This Plot of Land

This plot of land where plow meets Earth,
and swaying grasses feed the sullen sheep
on gentle hills where hiding giants sleep.

A curve of hip, and here an elbow raised on high.
The barn and cottage there, where cattle and the kids,
both human and of goat now gainly grow.

Whence come these lives into the world,
and wither do they waning go?
Difficult for deific gnome so deep to delve
the mysteries of life beyond this mission-farm,
the only home, this heaven here on Earth.

Be watchful of the night through birth of day.
In doing rounds the rough heart does rejoice
much more than in these mysteries unmapped.

by Tomten © 2019
[alliterative verse [1], translated from the Tomten language, by The Guern]

in response to the poem, Tomten
By Viktor Rydberg, 1881
Presented in Swedish and English, Steven Michelsen

[1] See pages xxviii- xxx of Heaney’s Introduction to BEOWULF A New Verse Translation, Bilingual Edition, Seamus Heaney , W. W. Norton & Company, New York, London, 2000

“In one area, my own labours have been less than thorough-going. I have not followed the strict metrical rules that bound the Anglo-Saxon scop. I have been guided by the fundamental pattern of four stresses to the line, but I allow myself several transgressions. For exampel, I don’t always employ alliteration, and sometimes I alliterate only in one half of the line. when these breaches occur, it is because I prefer to let the natural ‘sound of sense’ prevail over the demands of the convention: I have been reluctant to force an artificial shape or an unusual word choice just for the sake of correctness.
“In general, the alliteration varies from the shadowy tot he substantial, from the properly to the improperly distributed. Substantial and proper are such lines as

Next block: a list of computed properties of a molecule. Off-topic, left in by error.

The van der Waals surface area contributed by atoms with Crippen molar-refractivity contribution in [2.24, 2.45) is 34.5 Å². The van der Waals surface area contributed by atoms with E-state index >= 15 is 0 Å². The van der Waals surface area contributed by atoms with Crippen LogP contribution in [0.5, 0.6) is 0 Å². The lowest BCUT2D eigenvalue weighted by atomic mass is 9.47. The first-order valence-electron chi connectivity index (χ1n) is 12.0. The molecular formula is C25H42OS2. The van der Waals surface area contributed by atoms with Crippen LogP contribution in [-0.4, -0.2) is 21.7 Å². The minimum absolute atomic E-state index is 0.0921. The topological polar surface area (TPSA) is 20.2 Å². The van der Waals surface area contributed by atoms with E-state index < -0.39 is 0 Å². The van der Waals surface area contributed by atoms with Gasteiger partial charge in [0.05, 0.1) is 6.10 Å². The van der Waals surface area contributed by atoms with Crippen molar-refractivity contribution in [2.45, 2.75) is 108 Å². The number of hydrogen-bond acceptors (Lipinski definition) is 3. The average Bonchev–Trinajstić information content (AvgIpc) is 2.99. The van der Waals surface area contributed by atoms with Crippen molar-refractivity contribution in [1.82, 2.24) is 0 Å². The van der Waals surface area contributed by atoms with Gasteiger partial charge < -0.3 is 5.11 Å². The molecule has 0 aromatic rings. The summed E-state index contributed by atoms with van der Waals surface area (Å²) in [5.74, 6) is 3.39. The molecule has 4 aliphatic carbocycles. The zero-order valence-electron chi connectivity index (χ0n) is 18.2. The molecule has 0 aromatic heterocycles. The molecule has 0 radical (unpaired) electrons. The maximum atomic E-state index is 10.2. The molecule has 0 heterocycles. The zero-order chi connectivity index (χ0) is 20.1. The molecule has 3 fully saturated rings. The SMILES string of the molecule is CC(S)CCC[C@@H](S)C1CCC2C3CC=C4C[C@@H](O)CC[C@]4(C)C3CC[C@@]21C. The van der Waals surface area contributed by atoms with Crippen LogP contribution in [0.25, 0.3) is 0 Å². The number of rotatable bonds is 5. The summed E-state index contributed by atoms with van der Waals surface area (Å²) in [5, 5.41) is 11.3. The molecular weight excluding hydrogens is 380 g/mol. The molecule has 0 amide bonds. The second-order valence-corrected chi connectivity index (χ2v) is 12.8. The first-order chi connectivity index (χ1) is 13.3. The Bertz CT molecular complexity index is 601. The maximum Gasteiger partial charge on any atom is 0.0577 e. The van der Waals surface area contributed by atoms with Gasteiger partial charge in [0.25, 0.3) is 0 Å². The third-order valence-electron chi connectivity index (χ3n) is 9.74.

The fortunes of war        favored Hrothgar        [line  64]
the highest in the land, would lend advice [line 172]
and find friendship in the Father's embrace [line 188]
  • “Here the caesura is definite,
  • “there are two stress in each half of the line,
  • “and the first stressed syllable of the second half alliterates with the first or second or both of the stressed syllables in the first half.

“The main deviation from this is one which other translators have allowed themselves–the freedom, that is, to alliterate on the fourth stressed syllable, a practice which breaks the rule but which nevertheless does bind the line together:

We have heard of those princes   heroic campaigns        [line  3]
and he crossed over into the Lord's keeping [line 27]

“In the course of the translation, such deviations, distortions, syncopations, and extensions do occur; what I was after first and foremost was a narrative line that sounded as if it meant business, and I was prepared to sacrifice other things in pursuit of this directness of utterance.”

— Seamus Heaney


Meanwhile, a thane
of the king's household, a carrier of tales,
a traditional singer deeply schooled
in the lore of the past, linked a new theme
to a strict metre. The man started
to recite with skill, rehearsing Beowulf's
triumphs and feats in well-fashioned lines,
entwining his words. (866-873)

Beowulf [ibid.]

See also my essay, Beowulf: listening for alliterative verse